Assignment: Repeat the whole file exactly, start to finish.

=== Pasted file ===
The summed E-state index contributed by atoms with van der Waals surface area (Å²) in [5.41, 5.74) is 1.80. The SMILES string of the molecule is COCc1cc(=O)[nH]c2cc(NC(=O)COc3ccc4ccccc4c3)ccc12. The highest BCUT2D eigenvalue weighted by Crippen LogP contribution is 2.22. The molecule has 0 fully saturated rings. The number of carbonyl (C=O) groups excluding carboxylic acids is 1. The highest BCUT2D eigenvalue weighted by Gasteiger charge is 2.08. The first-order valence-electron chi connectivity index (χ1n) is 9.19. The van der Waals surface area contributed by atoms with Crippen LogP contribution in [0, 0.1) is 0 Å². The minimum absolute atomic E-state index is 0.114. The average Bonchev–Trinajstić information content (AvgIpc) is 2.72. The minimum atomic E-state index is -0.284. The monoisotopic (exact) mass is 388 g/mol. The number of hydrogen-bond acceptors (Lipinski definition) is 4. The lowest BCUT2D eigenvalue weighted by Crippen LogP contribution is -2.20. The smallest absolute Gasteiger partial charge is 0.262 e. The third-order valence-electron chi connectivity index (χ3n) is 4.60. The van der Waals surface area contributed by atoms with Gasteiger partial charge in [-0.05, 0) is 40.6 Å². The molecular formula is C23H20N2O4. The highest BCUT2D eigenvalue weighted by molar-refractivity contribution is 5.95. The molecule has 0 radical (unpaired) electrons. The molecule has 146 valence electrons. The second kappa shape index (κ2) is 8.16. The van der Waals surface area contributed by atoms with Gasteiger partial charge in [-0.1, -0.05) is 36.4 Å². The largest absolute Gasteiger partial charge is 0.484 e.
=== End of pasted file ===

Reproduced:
The summed E-state index contributed by atoms with van der Waals surface area (Å²) in [5.41, 5.74) is 1.80. The SMILES string of the molecule is COCc1cc(=O)[nH]c2cc(NC(=O)COc3ccc4ccccc4c3)ccc12. The highest BCUT2D eigenvalue weighted by Crippen LogP contribution is 2.22. The molecule has 0 fully saturated rings. The number of carbonyl (C=O) groups excluding carboxylic acids is 1. The highest BCUT2D eigenvalue weighted by Gasteiger charge is 2.08. The first-order valence-electron chi connectivity index (χ1n) is 9.19. The van der Waals surface area contributed by atoms with Crippen LogP contribution in [0, 0.1) is 0 Å². The minimum absolute atomic E-state index is 0.114. The average Bonchev–Trinajstić information content (AvgIpc) is 2.72. The minimum atomic E-state index is -0.284. The monoisotopic (exact) mass is 388 g/mol. The number of hydrogen-bond acceptors (Lipinski definition) is 4. The lowest BCUT2D eigenvalue weighted by Crippen LogP contribution is -2.20. The smallest absolute Gasteiger partial charge is 0.262 e. The third-order valence-electron chi connectivity index (χ3n) is 4.60. The van der Waals surface area contributed by atoms with Gasteiger partial charge in [-0.05, 0) is 40.6 Å². The molecular formula is C23H20N2O4. The highest BCUT2D eigenvalue weighted by molar-refractivity contribution is 5.95. The molecule has 0 radical (unpaired) electrons. The molecule has 146 valence electrons. The second kappa shape index (κ2) is 8.16. The van der Waals surface area contributed by atoms with Gasteiger partial charge in [-0.1, -0.05) is 36.4 Å². The largest absolute Gasteiger partial charge is 0.484 e.